Then there are many other volumes pertaining to or involving Hunt and his circle, such as biographies, critical works, collected works, and collected letters.

The manuscript materials in the collection probably offer to scholars the greatest resources on Leigh Hunt, his life, his writings, and his friends. Mr. Brewer collected Hunt’s manuscripts whenever it was possible to do so at the prices he could afford. And the University Library has continued to add to the manuscript collection as opportunity and means have become available.

There are now in the collection well over a hundred manuscripts of Leigh Hunt’s works. Among them are the following:

a. The Town. Two hundred and fifty-three quarto pages wholly in Hunt’s s autograph, comprising a large part of Volume One and a generous portion of Volume Two. In addition are ninety pages, mostly in Hunt’s
autograph, of notes evidently intended for The Town or Streets of London.

b. Autobiography of Leigh Hunt. Fifty-five folio pages of this work, entirely in Hunt’s autograph, including generous portions of the first three chapters and scattered parts of the remainder of the work, which differ substantially from the published text.

c. Religion of the Heart. Eighty-eight quarto pages in Hunt’s autograph, comprising all of the Preface and pages 1-28 of the 1853 edition.

d. Old Court Suburb. One hundred and eighty-two pages of the original manuscript.

e. Legend of Florence. One hundred and eight quarto pages of which seventy-seven are in Hunt’s hand and thirty-one are in another hand with Hunt’s corrections and alterations. This manuscript contains the dramatis personae, a goodly portion of the first part of the play and a few later passages.

In addition to the Hunt manuscripts, there are a number of manuscripts of friends and contemporaries, among them Thomas Carlyle, the Cowden CIarkes, Richard Henry Horne, the Shelleys, and Robert Southey.

The collection of autograph letters is voluminous. There are more than 650 from Hunt alone, written from the age of five years until shortly before his death.

The rest of the correspondence collection, comprising about 1000 additional letters, contains letters to and about Hunt and his family. Represented are autograph letters of Ainsworth, the Brownings, the Carlyles, the Cowden Clarkes, Cruikshank, Dickens, Godwin, Hallam, Haydon, Hogg, Horne, Lamb, Landor, James Russell Lowell, Macaulay, Vincent Novello, the Olliers, William Rossetti, Mary Shelley, Swinburne, and Thackeray, to name but a few.

The University library, upon purchasing the Brewer-Leigh Hunt Collection, assumed the responsibility for maintaining the collection in first-class condition. Special bookcases were purchased for the entire collection. Repairs are made and protective measures are taken when necessary.

The Library has also felt a responsibility towards the growth of the collection and has attempted to fill the lacunae existing among the Hunt publications in the collection as well as to purchase the critical and other apparatus necessary to the collection.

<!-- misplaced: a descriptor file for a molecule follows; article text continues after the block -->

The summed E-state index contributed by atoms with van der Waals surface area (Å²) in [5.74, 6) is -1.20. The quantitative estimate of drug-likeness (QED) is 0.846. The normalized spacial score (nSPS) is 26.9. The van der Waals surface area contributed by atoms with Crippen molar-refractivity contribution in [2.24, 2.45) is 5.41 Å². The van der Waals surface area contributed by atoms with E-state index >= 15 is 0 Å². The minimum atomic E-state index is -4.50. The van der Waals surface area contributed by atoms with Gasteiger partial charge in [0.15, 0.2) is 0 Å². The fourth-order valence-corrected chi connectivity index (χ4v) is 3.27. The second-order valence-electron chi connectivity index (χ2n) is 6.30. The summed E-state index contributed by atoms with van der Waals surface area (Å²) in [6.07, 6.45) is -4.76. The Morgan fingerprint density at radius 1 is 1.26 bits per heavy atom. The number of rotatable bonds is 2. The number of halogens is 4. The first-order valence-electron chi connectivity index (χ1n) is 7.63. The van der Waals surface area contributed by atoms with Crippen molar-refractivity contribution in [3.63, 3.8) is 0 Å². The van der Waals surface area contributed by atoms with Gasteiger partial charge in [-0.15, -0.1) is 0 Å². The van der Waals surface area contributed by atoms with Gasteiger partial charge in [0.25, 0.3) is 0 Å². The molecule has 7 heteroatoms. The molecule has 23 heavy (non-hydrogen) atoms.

The library’s responsibility towards the scholarly use of the collection has always followed the lead of Mr. Brewer who, in addition to the publication of his own research, was most generous in welcoming scholars to use his manuscripts and books. Almost immediately upon obtaining Mr. Brewer’s collection, the University library assigned a cataloguer to the task of classifying and cataloguing each book and manuscript, including the autograph letters. A complete card catalogue of the collection is available in the Department of Special Collections of the library. Qualified scholars are welcome to use the collection for any period of time which they may require and inquiries by mail are also invited. Microfilm or photostatic copies of manuscripts and books are made at a nominal charge if it is possible to undertake the photographic process without causing any damage
or deterioration to the piece. [3]

The Brewer-Leigh Hunt collection is probably as nearly perfect as any collection can be. Its conception, early growth, and maturing under the sympathetic and closely attentive ministrations of one man would seem to provide the ideal conditions and preparation for its eventual lodgment in a great institutional library where it will be of inestimable use to scholars. It is probably owing to this collection that the importance of Leigh Hunt to the
literary lights of his age has been increasingly realized. One hundred years after his death there are still to be examined and explored many facets of Hunt and his relationship to the golden age in which he lived and wrote and to the vast circle of greater and lesser people who touched and were touched by him.

This note might be ended in no better way than by quoting A. Edward Newton: “There is Leigh Hunt…. How pleased he would be to think of himself as ‘collected.'” [4]

[1] Luther A., Brewer, My Leigh Hunt Library: The First Editions (Cedar Rapids, Iowa, 1932), p. xxxi.

[2] Anderson Galleries, New York, 4-7 Oct. 1920.

[3] {Ed. note, 2007}: The previous three sentences remain accurate in spirit — but photocopies and digital scans are now more frequently requested and supplied.

[4] A. Edward Newton, A Magnificent Farce (Boston, 1921), pp. 214-215.